“I don’t think (Cabrera) did it on purpose. I’m not saying that. But for the protection of the players he’s got to go.”
Cardinals manager Mike Shildt agreed with Girardi that Cabrera needed to come out of the game, but for different reasons. Shildt, who doesn’t like the three-batter rule all that much, said he would have removed Cabrera after Harper had been hit — if the rules had allowed him to do so.
“That’s a failure of the three-batter minimum,” Shildt said. “It absolutely is that. Completely, absolutely, no doubt.
“But that’s the rule. And it led to Gregorius getting hit and, just an unfortunate scenario. I can completely understand (the Phillies’) aggressive response. Joe handled it appropriately. He’s got to stand up for his guys. We expect their dugout to be upset and bothered by it.”
A contrite Cabrera, speaking through a translator, said, “First of all, I’m very sorry for the entire situation. My prayers go out to Bryce Harper. The plan was to come inside with the fastball. I wasn’t feeling it that well.”
Before he finished his postgame Zoom, Cabrera wanted to apologize again.
“I really want to wish him the best. I hope he has a speedy recovery and he’s able to come back to baseball activities,” Cabrera said.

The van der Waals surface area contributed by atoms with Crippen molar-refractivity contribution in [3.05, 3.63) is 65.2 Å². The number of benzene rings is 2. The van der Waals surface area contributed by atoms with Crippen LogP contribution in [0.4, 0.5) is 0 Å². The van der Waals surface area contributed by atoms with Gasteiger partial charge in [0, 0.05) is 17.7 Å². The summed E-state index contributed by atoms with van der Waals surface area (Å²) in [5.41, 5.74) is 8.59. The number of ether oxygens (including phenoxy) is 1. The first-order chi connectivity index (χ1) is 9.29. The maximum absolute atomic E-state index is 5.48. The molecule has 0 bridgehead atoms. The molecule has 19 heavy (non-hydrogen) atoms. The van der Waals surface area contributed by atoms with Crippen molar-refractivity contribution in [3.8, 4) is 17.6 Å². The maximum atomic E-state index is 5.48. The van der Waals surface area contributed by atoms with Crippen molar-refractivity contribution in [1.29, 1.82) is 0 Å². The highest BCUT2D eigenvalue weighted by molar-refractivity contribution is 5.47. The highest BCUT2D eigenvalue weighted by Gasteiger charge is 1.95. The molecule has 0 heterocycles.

“The game kind of got away from me at that point. I’m really sorry for everything that happened today. None of it was intentional.”
Shildt said, “Obviously, it wasn’t intentional. Completely unfortunate that the ball got away from him.”
Shildt felt a little better when he heard of Harper’s post.
“Our dugout went out to check on him,” he said. “We were instinctively like, ‘Oh, gosh.’’’
“(Cabrera) felt terrible. We can go out there to calm him down but that’s a tough thing to deal with in competition.”
Cabrera hit four batters in 22 1/3 innings in 2020, including Pittsburgh’s Kevin Newman, who suffered a crushed nerve in his left knee when hit by a 97 mph pitch.
Oviedo allowed just two hits and one run until the fifth when his slider to Miller misbehaved.
“I was thinking down and in,” Oviedo said.
But the 23-year-old mark made his mark.
“I faced ‘Ovie’ a lot during my rehab stint,” said Cardinals left fielder Tyler O’Neill, who had been out because of a groin injury. “He deserves to be a starter. He’s going to help us win a lot of ballgames.”
Shildt went one step farther: “This guy is going to be a real beast in this league.”
O’Neill, who had three hits, rifled a two-run homer 420 feet to left in the second inning. Then, Paul Goldschmidt unloaded another tape-measure homer, 431 feet to almost dead center in the Cardinals’ third against Vince Velasquez.
The Cardinals had runners in five of the final six innings but didn’t score. Their defense contributed sparkling catches by right fielder Justin Williams and second baseman Tommy Edman but there was no big hit to be had against five Philadelphia relievers.
There was just concern from everybody about one of the game’s great stars, who was celebrating his ninth anniversary as a major leaguer.
Derrick Goold of the Post-Dispatch staff contributed to this report.